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ACS Nano. 2012 Jan 24;6(1):609-14. doi: 10.1021/nn204012y. Epub 2011 Nov 28.

Crystalline assemblies and densest packings of a family of truncated tetrahedra and the role of directional entropic forces.

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Applied Physics Program, University of Michigan, Ann Arbor, Michigan 48109, USA.


Polyhedra and their arrangements have intrigued humankind since the ancient Greeks and are today important motifs in condensed matter, with application to many classes of liquids and solids. Yet, little is known about the thermodynamically stable phases of polyhedrally shaped building blocks, such as faceted nanoparticles and colloids. Although hard particles are known to organize due to entropy alone, and some unusual phases are reported in the literature, the role of entropic forces in connection with polyhedral shape is not well understood. Here, we study thermodynamic self-assembly of a family of truncated tetrahedra and report several atomic crystal isostructures, including diamond, β-tin, and high-pressure lithium, as the polyhedron shape varies from tetrahedral to octahedral. We compare our findings with the densest packings of the truncated tetrahedron family obtained by numerical compression and report a new space-filling polyhedron, which has been overlooked in previous searches. Interestingly, the self-assembled structures differ from the densest packings. We show that the self-assembled crystal structures can be understood as a tendency for polyhedra to maximize face-to-face alignment, which can be generalized as directional entropic forces.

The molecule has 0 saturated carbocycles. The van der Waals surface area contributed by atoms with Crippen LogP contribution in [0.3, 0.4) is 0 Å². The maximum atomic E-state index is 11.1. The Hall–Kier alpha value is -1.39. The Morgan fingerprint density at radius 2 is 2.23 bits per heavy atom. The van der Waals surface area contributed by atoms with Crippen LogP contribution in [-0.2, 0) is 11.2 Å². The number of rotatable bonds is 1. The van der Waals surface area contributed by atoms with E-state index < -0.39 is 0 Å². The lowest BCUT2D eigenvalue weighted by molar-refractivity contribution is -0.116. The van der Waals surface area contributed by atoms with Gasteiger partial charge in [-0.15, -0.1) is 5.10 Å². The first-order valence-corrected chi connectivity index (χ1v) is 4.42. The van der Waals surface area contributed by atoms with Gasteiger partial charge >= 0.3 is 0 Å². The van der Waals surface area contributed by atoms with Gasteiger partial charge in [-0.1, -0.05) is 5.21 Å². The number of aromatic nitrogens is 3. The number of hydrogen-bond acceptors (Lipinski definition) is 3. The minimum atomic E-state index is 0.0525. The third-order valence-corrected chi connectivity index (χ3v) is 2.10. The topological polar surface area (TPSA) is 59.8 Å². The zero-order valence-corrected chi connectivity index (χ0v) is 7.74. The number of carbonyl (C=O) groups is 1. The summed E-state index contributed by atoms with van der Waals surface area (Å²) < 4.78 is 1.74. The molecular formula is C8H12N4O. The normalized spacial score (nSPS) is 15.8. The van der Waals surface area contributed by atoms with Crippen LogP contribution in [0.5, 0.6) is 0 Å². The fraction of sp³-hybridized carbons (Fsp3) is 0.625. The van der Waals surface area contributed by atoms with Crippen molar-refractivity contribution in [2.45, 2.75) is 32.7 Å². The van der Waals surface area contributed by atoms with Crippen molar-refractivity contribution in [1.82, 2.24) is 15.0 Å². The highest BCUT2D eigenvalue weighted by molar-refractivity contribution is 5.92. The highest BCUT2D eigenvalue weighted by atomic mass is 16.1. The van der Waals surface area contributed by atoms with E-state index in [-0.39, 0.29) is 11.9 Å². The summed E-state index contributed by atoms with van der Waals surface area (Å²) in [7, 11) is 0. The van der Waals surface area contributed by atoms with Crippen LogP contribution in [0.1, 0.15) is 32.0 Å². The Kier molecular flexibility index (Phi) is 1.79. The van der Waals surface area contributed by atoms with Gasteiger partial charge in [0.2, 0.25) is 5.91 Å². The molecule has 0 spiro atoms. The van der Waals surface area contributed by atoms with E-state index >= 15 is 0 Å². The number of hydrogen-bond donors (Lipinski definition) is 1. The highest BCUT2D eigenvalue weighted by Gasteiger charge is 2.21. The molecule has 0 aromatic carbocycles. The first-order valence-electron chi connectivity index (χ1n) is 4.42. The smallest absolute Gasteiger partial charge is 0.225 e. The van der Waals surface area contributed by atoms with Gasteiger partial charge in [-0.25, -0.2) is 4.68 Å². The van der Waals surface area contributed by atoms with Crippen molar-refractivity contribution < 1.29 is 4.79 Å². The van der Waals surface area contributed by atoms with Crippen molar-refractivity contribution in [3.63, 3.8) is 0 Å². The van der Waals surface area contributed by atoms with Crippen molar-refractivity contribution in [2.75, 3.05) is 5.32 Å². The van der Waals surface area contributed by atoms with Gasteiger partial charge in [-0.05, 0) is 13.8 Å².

[Indexed for MEDLINE]

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